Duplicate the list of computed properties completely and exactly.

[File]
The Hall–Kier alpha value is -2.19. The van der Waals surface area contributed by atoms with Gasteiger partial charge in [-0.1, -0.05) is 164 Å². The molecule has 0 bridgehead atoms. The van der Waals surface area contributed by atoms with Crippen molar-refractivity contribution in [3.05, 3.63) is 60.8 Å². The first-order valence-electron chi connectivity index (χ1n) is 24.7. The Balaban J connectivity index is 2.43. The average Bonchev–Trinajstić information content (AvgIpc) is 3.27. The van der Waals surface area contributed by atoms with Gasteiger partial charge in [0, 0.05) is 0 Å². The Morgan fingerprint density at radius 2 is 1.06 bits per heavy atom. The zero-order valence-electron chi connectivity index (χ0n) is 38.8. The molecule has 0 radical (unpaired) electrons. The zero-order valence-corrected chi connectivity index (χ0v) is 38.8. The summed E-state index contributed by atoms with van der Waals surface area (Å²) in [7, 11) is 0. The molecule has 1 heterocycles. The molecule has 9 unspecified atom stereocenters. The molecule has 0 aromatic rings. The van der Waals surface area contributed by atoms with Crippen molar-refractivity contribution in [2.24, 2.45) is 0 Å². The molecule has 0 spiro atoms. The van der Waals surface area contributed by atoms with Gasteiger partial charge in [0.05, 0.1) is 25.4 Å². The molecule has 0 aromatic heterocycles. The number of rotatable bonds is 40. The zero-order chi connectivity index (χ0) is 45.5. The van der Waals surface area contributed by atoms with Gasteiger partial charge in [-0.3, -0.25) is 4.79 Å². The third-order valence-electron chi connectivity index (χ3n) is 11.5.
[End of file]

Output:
The Hall–Kier alpha value is -2.19. The van der Waals surface area contributed by atoms with Gasteiger partial charge in [-0.1, -0.05) is 164 Å². The molecule has 0 bridgehead atoms. The van der Waals surface area contributed by atoms with Crippen molar-refractivity contribution in [3.05, 3.63) is 60.8 Å². The first-order valence-electron chi connectivity index (χ1n) is 24.7. The Balaban J connectivity index is 2.43. The average Bonchev–Trinajstić information content (AvgIpc) is 3.27. The van der Waals surface area contributed by atoms with Gasteiger partial charge in [0, 0.05) is 0 Å². The Morgan fingerprint density at radius 2 is 1.06 bits per heavy atom. The zero-order valence-electron chi connectivity index (χ0n) is 38.8. The molecule has 0 radical (unpaired) electrons. The zero-order valence-corrected chi connectivity index (χ0v) is 38.8. The summed E-state index contributed by atoms with van der Waals surface area (Å²) in [7, 11) is 0. The molecule has 1 heterocycles. The molecule has 9 unspecified atom stereocenters. The molecule has 0 aromatic rings. The van der Waals surface area contributed by atoms with Crippen molar-refractivity contribution in [2.24, 2.45) is 0 Å². The molecule has 0 spiro atoms. The van der Waals surface area contributed by atoms with Gasteiger partial charge in [0.05, 0.1) is 25.4 Å². The molecule has 0 aromatic heterocycles. The number of rotatable bonds is 40. The zero-order chi connectivity index (χ0) is 45.5. The van der Waals surface area contributed by atoms with Gasteiger partial charge in [-0.3, -0.25) is 4.79 Å². The third-order valence-electron chi connectivity index (χ3n) is 11.5.